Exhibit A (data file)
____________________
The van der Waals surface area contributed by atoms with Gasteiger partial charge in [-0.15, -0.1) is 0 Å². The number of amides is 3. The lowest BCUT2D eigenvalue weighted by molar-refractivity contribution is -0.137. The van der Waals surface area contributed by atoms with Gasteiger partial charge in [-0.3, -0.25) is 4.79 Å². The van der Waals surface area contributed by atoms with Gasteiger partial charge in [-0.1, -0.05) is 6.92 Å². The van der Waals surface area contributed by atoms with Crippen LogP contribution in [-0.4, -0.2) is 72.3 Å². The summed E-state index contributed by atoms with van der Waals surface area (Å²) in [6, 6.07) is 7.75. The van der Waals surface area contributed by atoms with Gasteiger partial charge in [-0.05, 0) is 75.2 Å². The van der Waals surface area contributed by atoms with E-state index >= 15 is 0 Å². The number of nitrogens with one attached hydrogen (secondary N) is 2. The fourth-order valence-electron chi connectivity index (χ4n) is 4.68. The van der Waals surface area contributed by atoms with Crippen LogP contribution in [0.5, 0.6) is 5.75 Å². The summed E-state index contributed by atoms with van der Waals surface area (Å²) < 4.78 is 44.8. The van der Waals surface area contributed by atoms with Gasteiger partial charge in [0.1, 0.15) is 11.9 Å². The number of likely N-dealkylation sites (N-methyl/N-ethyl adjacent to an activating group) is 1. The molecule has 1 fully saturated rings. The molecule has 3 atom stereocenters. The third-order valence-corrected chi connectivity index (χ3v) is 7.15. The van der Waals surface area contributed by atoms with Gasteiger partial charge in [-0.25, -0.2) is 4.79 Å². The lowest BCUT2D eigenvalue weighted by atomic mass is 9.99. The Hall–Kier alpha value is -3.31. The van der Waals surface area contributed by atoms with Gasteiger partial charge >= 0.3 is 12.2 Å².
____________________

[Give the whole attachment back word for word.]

The van der Waals surface area contributed by atoms with Gasteiger partial charge in [-0.15, -0.1) is 0 Å². The number of amides is 3. The lowest BCUT2D eigenvalue weighted by molar-refractivity contribution is -0.137. The van der Waals surface area contributed by atoms with Gasteiger partial charge in [-0.3, -0.25) is 4.79 Å². The van der Waals surface area contributed by atoms with Gasteiger partial charge in [-0.1, -0.05) is 6.92 Å². The van der Waals surface area contributed by atoms with Crippen LogP contribution in [-0.4, -0.2) is 72.3 Å². The summed E-state index contributed by atoms with van der Waals surface area (Å²) in [6, 6.07) is 7.75. The van der Waals surface area contributed by atoms with Gasteiger partial charge in [-0.05, 0) is 75.2 Å². The van der Waals surface area contributed by atoms with E-state index >= 15 is 0 Å². The number of nitrogens with one attached hydrogen (secondary N) is 2. The fourth-order valence-electron chi connectivity index (χ4n) is 4.68. The van der Waals surface area contributed by atoms with Crippen LogP contribution in [0.5, 0.6) is 5.75 Å². The summed E-state index contributed by atoms with van der Waals surface area (Å²) < 4.78 is 44.8. The van der Waals surface area contributed by atoms with Gasteiger partial charge in [0.1, 0.15) is 11.9 Å². The number of likely N-dealkylation sites (N-methyl/N-ethyl adjacent to an activating group) is 1. The molecule has 1 fully saturated rings. The molecule has 3 atom stereocenters. The third-order valence-corrected chi connectivity index (χ3v) is 7.15. The van der Waals surface area contributed by atoms with Gasteiger partial charge in [-0.25, -0.2) is 4.79 Å². The lowest BCUT2D eigenvalue weighted by atomic mass is 9.99. The Hall–Kier alpha value is -3.31. The van der Waals surface area contributed by atoms with Gasteiger partial charge >= 0.3 is 12.2 Å².